Politicians, commentators, academics—everyone loves the word “pragmatic.” Tony Blair told us on his election in 1997 that what counts is not “outdated ideology” but “what works.” David Cameron famously wrote that he doesn’t “believe in ‘isms’” because “words like communism, socialism, capitalism and republicanism all conjure up one image in [his] mind: extremism.” Earlier this year, Nick Clegg eagerly urged a group of business leaders that the Liberal Democrats would be “sensible and centrist; pragmatic—not dogmatic—at all times.” Over in the US, one of the Democrats’ most effective strategies in the November election was to portray the Republicans as out of touch, crippled by their anti-pragmatic moralism.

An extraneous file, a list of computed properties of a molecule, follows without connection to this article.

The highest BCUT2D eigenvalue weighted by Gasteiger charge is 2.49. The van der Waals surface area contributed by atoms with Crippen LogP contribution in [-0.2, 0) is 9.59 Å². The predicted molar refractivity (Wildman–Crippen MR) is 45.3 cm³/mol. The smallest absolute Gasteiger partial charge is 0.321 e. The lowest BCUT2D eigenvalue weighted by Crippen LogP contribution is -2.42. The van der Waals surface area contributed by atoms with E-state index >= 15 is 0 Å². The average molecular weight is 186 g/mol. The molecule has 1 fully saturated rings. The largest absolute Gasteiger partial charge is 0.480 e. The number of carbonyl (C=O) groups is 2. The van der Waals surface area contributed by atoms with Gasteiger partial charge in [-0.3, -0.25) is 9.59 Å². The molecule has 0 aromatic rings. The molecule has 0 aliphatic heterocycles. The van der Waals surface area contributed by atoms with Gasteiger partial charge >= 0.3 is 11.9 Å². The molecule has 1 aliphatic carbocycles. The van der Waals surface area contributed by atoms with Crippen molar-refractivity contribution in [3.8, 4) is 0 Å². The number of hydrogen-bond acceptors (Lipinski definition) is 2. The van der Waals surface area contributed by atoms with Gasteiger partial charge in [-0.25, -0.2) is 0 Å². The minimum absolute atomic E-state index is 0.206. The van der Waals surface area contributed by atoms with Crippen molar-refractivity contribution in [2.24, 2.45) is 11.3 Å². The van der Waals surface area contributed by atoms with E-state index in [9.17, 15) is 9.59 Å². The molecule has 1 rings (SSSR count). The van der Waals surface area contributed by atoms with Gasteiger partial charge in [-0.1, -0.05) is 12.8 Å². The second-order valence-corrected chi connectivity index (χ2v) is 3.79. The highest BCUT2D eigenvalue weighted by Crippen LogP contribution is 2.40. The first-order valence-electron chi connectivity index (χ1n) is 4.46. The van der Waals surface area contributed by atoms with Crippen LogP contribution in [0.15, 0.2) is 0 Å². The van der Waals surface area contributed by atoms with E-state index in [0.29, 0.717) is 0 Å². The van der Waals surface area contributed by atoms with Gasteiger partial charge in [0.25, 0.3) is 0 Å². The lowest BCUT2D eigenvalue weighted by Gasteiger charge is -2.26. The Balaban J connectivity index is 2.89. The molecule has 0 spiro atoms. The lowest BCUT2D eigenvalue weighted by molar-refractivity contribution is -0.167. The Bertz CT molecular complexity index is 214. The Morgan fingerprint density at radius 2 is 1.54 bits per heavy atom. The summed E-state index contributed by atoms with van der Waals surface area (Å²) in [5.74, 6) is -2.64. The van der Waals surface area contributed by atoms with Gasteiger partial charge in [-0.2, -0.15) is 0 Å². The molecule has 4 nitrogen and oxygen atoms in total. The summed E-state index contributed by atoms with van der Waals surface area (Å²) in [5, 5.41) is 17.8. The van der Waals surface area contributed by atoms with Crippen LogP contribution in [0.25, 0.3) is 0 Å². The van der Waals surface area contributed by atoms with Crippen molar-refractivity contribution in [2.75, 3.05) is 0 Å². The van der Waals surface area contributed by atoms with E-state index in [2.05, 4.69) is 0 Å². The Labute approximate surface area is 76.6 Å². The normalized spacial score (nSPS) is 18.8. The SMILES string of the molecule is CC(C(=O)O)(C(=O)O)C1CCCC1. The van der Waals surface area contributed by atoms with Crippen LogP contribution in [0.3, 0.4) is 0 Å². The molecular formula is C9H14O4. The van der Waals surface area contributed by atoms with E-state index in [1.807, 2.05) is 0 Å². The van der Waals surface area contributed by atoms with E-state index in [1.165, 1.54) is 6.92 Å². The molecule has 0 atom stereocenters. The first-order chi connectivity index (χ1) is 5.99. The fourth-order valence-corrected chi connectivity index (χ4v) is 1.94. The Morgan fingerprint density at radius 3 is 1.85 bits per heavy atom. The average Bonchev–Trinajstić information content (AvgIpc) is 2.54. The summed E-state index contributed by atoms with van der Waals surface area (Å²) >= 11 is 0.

Modern politicians—taking their cues from advertising and business—tend to use words which come attached with an aura of positive buzz, often without having a grip on what they actually mean. “Pragmatism” is a classic example. In this case, however, the harm done goes beyond the annoyance caused to pedants and opponents of “political mumbo-jumbo.” Rather, it allows politicians to subtly stifle dissent, and causes us to neglect the most fundamental questions about what our society ought to look like.
Talk of “pragmatism,” especially in Britain, is a part of a narrative that proclaims that we have reached an era of post-ideological politics. But the term is extremely slippery, and the first problem with this cult of pragmatism is that no one seems willing to pin down exactly what they mean by “pragm…